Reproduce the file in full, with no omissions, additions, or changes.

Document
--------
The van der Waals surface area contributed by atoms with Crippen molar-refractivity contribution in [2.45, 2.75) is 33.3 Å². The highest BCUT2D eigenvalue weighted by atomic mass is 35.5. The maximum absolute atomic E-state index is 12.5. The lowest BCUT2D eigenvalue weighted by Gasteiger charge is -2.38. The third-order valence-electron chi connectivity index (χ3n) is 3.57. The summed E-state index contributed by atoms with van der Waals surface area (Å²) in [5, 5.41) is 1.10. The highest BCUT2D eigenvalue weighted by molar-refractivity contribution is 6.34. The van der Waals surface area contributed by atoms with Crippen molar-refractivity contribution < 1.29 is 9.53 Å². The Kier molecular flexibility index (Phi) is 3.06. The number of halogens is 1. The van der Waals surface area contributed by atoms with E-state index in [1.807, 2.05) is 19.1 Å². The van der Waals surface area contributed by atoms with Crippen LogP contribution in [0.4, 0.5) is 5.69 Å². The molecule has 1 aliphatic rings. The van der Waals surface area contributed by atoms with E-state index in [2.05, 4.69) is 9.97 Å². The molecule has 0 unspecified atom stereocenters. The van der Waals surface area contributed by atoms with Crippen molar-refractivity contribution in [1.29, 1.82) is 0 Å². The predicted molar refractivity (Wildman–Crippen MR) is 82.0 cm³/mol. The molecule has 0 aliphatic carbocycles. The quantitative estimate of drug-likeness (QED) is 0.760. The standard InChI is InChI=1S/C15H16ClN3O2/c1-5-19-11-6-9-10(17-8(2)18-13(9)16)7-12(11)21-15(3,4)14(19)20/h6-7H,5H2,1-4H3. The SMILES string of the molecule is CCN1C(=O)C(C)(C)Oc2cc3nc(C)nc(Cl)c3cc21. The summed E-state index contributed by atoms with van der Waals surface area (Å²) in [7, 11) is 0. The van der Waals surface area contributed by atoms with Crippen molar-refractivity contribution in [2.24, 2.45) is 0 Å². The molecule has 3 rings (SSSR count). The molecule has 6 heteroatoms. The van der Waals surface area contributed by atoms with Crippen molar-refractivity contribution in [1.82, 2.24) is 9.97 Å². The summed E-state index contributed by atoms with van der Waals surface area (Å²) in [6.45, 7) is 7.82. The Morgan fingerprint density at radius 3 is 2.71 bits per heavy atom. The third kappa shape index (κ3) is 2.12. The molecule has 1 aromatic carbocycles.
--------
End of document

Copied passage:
The van der Waals surface area contributed by atoms with Crippen molar-refractivity contribution in [2.45, 2.75) is 33.3 Å². The highest BCUT2D eigenvalue weighted by atomic mass is 35.5. The maximum absolute atomic E-state index is 12.5. The lowest BCUT2D eigenvalue weighted by Gasteiger charge is -2.38. The third-order valence-electron chi connectivity index (χ3n) is 3.57. The summed E-state index contributed by atoms with van der Waals surface area (Å²) in [5, 5.41) is 1.10. The highest BCUT2D eigenvalue weighted by molar-refractivity contribution is 6.34. The van der Waals surface area contributed by atoms with Crippen molar-refractivity contribution < 1.29 is 9.53 Å². The Kier molecular flexibility index (Phi) is 3.06. The number of halogens is 1. The van der Waals surface area contributed by atoms with E-state index in [1.807, 2.05) is 19.1 Å². The van der Waals surface area contributed by atoms with Crippen LogP contribution in [0.4, 0.5) is 5.69 Å². The molecule has 1 aliphatic rings. The van der Waals surface area contributed by atoms with E-state index in [2.05, 4.69) is 9.97 Å². The molecule has 0 unspecified atom stereocenters. The van der Waals surface area contributed by atoms with Crippen molar-refractivity contribution in [1.29, 1.82) is 0 Å². The predicted molar refractivity (Wildman–Crippen MR) is 82.0 cm³/mol. The molecule has 0 aliphatic carbocycles. The quantitative estimate of drug-likeness (QED) is 0.760. The standard InChI is InChI=1S/C15H16ClN3O2/c1-5-19-11-6-9-10(17-8(2)18-13(9)16)7-12(11)21-15(3,4)14(19)20/h6-7H,5H2,1-4H3. The SMILES string of the molecule is CCN1C(=O)C(C)(C)Oc2cc3nc(C)nc(Cl)c3cc21. The summed E-state index contributed by atoms with van der Waals surface area (Å²) in [7, 11) is 0. The van der Waals surface area contributed by atoms with Crippen molar-refractivity contribution in [2.24, 2.45) is 0 Å². The molecule has 3 rings (SSSR count). The molecule has 6 heteroatoms. The van der Waals surface area contributed by atoms with Crippen molar-refractivity contribution in [1.82, 2.24) is 9.97 Å². The summed E-state index contributed by atoms with van der Waals surface area (Å²) in [6.45, 7) is 7.82. The Morgan fingerprint density at radius 3 is 2.71 bits per heavy atom. The third kappa shape index (κ3) is 2.12. The molecule has 1 aromatic carbocycles.